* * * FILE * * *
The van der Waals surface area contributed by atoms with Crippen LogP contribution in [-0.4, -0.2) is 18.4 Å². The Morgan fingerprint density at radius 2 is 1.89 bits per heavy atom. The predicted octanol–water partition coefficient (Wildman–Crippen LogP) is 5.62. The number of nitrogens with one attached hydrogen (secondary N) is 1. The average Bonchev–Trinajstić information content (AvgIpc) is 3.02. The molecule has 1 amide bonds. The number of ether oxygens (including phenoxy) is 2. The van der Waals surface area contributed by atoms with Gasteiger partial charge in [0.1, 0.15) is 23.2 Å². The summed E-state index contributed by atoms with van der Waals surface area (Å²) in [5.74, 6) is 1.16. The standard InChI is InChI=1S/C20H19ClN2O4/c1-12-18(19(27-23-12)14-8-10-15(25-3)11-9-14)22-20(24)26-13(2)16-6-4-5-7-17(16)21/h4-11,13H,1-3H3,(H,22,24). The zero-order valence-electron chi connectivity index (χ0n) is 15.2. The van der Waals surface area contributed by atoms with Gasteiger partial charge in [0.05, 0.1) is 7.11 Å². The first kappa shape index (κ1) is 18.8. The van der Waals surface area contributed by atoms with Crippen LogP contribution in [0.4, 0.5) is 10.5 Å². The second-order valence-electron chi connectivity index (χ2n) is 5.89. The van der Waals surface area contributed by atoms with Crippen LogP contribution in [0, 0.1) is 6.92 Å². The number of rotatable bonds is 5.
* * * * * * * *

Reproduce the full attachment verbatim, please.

The van der Waals surface area contributed by atoms with Crippen LogP contribution in [-0.4, -0.2) is 18.4 Å². The Morgan fingerprint density at radius 2 is 1.89 bits per heavy atom. The predicted octanol–water partition coefficient (Wildman–Crippen LogP) is 5.62. The number of nitrogens with one attached hydrogen (secondary N) is 1. The average Bonchev–Trinajstić information content (AvgIpc) is 3.02. The molecule has 1 amide bonds. The number of ether oxygens (including phenoxy) is 2. The van der Waals surface area contributed by atoms with Gasteiger partial charge in [0.1, 0.15) is 23.2 Å². The summed E-state index contributed by atoms with van der Waals surface area (Å²) in [5.74, 6) is 1.16. The standard InChI is InChI=1S/C20H19ClN2O4/c1-12-18(19(27-23-12)14-8-10-15(25-3)11-9-14)22-20(24)26-13(2)16-6-4-5-7-17(16)21/h4-11,13H,1-3H3,(H,22,24). The zero-order valence-electron chi connectivity index (χ0n) is 15.2. The van der Waals surface area contributed by atoms with Gasteiger partial charge in [0.05, 0.1) is 7.11 Å². The first kappa shape index (κ1) is 18.8. The van der Waals surface area contributed by atoms with Crippen LogP contribution in [0.4, 0.5) is 10.5 Å². The second-order valence-electron chi connectivity index (χ2n) is 5.89. The van der Waals surface area contributed by atoms with Crippen LogP contribution in [0, 0.1) is 6.92 Å². The number of rotatable bonds is 5.